It is impossible to say everything there is to say about Michel Legrand in just a few lines, to describe his love of jazz, his historic sessions with Miles Davis, Stan Getz, Phil Woods or Stéphane Grapelli, his meetings with the big names in classical music (Kiri Te Kanawa, Jessye Norman, Maurice André) or easy listening (Yves Montand, Barbra Streisand, Charles Aznavour), to explain how he became a film producer (Cinq jours en juin) or chart the remarkable history of Passe-muraille, an opera buffa written with Didier Van Cauwelaert, which was on the bill at the Bouffes-Parisiens for a year, between 1997 and 1998. In any case, although he may still have some wonderful projects in store, Michel Legrand has already succeeded in meeting one singular challenge that of living several lives in one lifetime.
Various Legrand compilations have been available on the international scene since the 1980s. But in 2001, Mercury/Universal finally got round to releasing an official Legrand anthology, summing up the versatile singer-composer-musician’s career. The year before, a major tribute was staged to Michel Legrand when a bevy of stars performed his classics at an open-air concert in the courtyard of the Louvre as part of the annual "Fête de la musique." In 2003, Legrand received recognition at an even higher level, when he was presented with the ‘Légion d'honneur’.
In 2005, Universal Jazz released "Le Cinéma de Michel Legrand", a boxed set compilation featuring Legrand's best known film soundtracks. But Legrand himself appeared reluctant to focus on the past and was not involved in the production of this 'greatest film hits.' The 4 CD set proved to be a veritable musical treasure trove, however, featuring 90 tracks composed in the course of Legrand's 50-year career.
In June 2005, Legrand returned to the studio. This time round, it was not to compose his own work, however, but to pay tribute to his late friend and music colleague, the Toulousan singer Claude Nougaro (who died in 2004). Working with a number of leading jazz musicians and using tapes of Nougaro's voice, Legrand recorded new versions of many of the "Little Bull's" lesser-known songs which they had written together in the course of various collaborations. The album "Legrand Nougaro" also included reworkings of Nougaro classics such as "Don Juan", "Le Cinéma" and "Le Rouge et le Noir." The album, which proved to be more of a jazz extravaganza than a strictly 'chanson' affair, featured a special bonus, including a new song "Mon Dernier Concert" (which Nougaro had written before his death but never recorded himself). .
In 2008, Mr. Legrand opened his second musical “Marguerite” in London to the Royal Haymarket Theatre, show created with Alain Boublil and Claude-Michel Schoenberg. “Marguerite” also opened the following year in Tokyo.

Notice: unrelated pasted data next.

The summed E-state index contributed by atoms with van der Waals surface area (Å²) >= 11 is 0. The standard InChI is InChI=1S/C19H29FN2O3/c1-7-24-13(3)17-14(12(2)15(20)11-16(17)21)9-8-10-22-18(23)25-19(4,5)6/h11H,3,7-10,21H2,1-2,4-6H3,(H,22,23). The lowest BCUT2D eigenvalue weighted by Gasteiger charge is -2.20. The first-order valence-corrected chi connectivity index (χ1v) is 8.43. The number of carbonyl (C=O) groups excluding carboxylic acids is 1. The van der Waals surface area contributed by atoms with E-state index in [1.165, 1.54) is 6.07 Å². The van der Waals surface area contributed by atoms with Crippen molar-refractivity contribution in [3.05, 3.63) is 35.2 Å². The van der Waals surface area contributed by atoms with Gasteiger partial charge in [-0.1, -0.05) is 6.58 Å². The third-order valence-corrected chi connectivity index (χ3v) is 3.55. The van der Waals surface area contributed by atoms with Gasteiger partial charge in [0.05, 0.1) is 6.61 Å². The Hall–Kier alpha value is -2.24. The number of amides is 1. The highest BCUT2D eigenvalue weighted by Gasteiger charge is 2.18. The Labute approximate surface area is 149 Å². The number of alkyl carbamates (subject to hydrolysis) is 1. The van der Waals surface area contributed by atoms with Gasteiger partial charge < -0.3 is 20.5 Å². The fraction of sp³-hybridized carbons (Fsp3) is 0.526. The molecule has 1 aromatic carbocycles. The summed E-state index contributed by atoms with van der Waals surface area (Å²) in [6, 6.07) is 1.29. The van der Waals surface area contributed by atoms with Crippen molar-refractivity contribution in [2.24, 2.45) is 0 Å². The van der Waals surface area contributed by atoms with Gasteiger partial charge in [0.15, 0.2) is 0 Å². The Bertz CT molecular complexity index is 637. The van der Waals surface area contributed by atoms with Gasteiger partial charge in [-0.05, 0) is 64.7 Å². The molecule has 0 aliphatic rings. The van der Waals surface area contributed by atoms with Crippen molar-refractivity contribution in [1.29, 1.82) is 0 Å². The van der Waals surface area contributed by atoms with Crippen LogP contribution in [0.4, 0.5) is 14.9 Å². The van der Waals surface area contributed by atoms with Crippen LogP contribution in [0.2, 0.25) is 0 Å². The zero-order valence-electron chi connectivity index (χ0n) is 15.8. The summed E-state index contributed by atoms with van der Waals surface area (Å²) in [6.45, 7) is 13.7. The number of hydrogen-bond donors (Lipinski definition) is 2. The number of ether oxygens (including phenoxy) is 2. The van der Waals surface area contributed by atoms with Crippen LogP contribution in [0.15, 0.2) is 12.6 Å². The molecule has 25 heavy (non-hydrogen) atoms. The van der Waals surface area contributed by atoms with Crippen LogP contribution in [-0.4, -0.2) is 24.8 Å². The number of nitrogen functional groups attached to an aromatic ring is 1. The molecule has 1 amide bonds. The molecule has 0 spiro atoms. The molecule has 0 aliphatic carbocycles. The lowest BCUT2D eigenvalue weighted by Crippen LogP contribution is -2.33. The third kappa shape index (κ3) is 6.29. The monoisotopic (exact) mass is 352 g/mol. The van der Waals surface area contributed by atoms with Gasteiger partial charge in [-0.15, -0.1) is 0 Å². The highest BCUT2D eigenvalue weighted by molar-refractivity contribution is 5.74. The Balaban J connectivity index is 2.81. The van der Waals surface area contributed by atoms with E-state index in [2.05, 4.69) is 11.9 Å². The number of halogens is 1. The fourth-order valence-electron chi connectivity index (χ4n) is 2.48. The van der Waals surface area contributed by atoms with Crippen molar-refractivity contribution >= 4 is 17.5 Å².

Michel Legrand and Mario Pelchat became accomplices to produce an album and for the first time, a singer, Mario Pelchat, will devote the entire album to the biggest standards of the prolific musician. The Quebecois chosen songs form the vast repertory of Legrand and then met him in France. Together they produced a fantastic album followed by an important Canadian tour.
Michel Legrand will tour successfully the USA the same year. ( New York, Boston, Washington, Toronto) and a revival of “The Umbrellas of Cherbourg” will be running in Tokyo, London and in Russia.
The 27th march 2010 Michel Legrand celebrated his golden jubilee anniversary with an exceptional concert to the MGM Grand Hotel in Las Vegas entitled “Michel Legrand and Friends” and reordered for a special PBS. His long time friends and prestigious artists paid tribute to him by performing his biggest success. Dionne Warwick, Steve Lawrence, Sting, Quincy Jones, Melissa Manchester, Andy Williams, Franck Sinatra Jr., Patie Page, Jon Voight, George Benson and Mario Pelchat were part of this fantastic show.
Snowed under with honors, music awards and Oscars, this formidable talent has never let fame go to his head or dull his prodigious artistic appetite.
Support: Iain Ballamy's 'The Little Radio'
The Little Radio
Iain Ballamy tenor saxophone / Stian Carstensen button accordion
The resonance of button accordion and tenor saxophone is a rare, rich and beautiful sonority. In the hands of these two musicians it is a combination capable of a great range of moods and textures, at times showing great dexterity and alternately a full and rich resonance seemingly far larger than the sum of its parts.
Their repertoire ranges widely from Chopin to Whitney Houston via Eric Satie and Kurt Weil, incorporating classic songs, jazz standards, original works, tangos and even children’s songs to make a rich and diverse program in a new and imaginative setting.
Stian Carstensen, (b.Norway 1971) plays accordion, a traditional Bulgarian flute called the Kaval, bagpipes, guitar, violin, mandolin and banjo. He’s an eclectic musician having studied Bulgarian polyphony in Bulgaria and American Afro-Celtic music in the Appalachians. At the age of 9 when began playing and learning from his father he was quickly recognised as a child prodigy and became a regular on Norwegian TV, radio and at festivals. He’s also toured America playing classical music. At the same time he developed an interest in swing, performing standards with his father playing bass.